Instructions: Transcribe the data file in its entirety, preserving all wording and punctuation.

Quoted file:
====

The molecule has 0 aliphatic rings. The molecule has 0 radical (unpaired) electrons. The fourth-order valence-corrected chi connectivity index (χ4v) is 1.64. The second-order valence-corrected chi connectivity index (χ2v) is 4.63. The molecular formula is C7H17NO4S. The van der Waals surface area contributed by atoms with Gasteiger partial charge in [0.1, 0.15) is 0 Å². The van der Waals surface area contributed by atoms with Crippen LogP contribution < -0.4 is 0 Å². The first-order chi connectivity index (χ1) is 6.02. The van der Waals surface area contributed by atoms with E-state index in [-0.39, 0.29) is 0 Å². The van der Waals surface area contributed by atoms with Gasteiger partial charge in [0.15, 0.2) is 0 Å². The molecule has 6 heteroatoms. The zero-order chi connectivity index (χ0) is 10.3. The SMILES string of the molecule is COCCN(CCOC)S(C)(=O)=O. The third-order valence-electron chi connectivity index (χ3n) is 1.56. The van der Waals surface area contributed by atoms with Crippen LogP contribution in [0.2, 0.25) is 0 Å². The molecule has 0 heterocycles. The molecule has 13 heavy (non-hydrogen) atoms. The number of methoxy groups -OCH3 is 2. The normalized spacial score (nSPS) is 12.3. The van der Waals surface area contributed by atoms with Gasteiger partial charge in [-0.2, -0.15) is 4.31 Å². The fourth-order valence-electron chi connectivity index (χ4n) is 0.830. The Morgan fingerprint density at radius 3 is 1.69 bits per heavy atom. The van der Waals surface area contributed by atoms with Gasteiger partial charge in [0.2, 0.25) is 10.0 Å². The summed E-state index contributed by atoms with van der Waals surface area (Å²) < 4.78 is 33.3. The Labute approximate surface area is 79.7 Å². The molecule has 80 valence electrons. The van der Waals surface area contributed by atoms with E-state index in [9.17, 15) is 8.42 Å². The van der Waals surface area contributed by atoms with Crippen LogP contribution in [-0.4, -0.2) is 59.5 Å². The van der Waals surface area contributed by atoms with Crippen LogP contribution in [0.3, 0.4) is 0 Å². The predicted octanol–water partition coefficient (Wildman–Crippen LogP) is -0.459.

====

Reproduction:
The molecule has 0 aliphatic rings. The molecule has 0 radical (unpaired) electrons. The fourth-order valence-corrected chi connectivity index (χ4v) is 1.64. The second-order valence-corrected chi connectivity index (χ2v) is 4.63. The molecular formula is C7H17NO4S. The van der Waals surface area contributed by atoms with Gasteiger partial charge in [0.1, 0.15) is 0 Å². The van der Waals surface area contributed by atoms with Crippen LogP contribution < -0.4 is 0 Å². The first-order chi connectivity index (χ1) is 6.02. The van der Waals surface area contributed by atoms with E-state index in [-0.39, 0.29) is 0 Å². The van der Waals surface area contributed by atoms with Gasteiger partial charge in [0.15, 0.2) is 0 Å². The molecule has 6 heteroatoms. The zero-order chi connectivity index (χ0) is 10.3. The SMILES string of the molecule is COCCN(CCOC)S(C)(=O)=O. The third-order valence-electron chi connectivity index (χ3n) is 1.56. The van der Waals surface area contributed by atoms with Crippen LogP contribution in [0.2, 0.25) is 0 Å². The molecule has 0 heterocycles. The molecule has 13 heavy (non-hydrogen) atoms. The number of methoxy groups -OCH3 is 2. The normalized spacial score (nSPS) is 12.3. The van der Waals surface area contributed by atoms with Gasteiger partial charge in [-0.2, -0.15) is 4.31 Å². The fourth-order valence-electron chi connectivity index (χ4n) is 0.830. The Morgan fingerprint density at radius 3 is 1.69 bits per heavy atom. The van der Waals surface area contributed by atoms with Gasteiger partial charge in [0.2, 0.25) is 10.0 Å². The summed E-state index contributed by atoms with van der Waals surface area (Å²) < 4.78 is 33.3. The Labute approximate surface area is 79.7 Å². The molecule has 80 valence electrons. The van der Waals surface area contributed by atoms with E-state index in [9.17, 15) is 8.42 Å². The van der Waals surface area contributed by atoms with Crippen LogP contribution in [-0.4, -0.2) is 59.5 Å². The van der Waals surface area contributed by atoms with Crippen LogP contribution in [0.3, 0.4) is 0 Å². The predicted octanol–water partition coefficient (Wildman–Crippen LogP) is -0.459.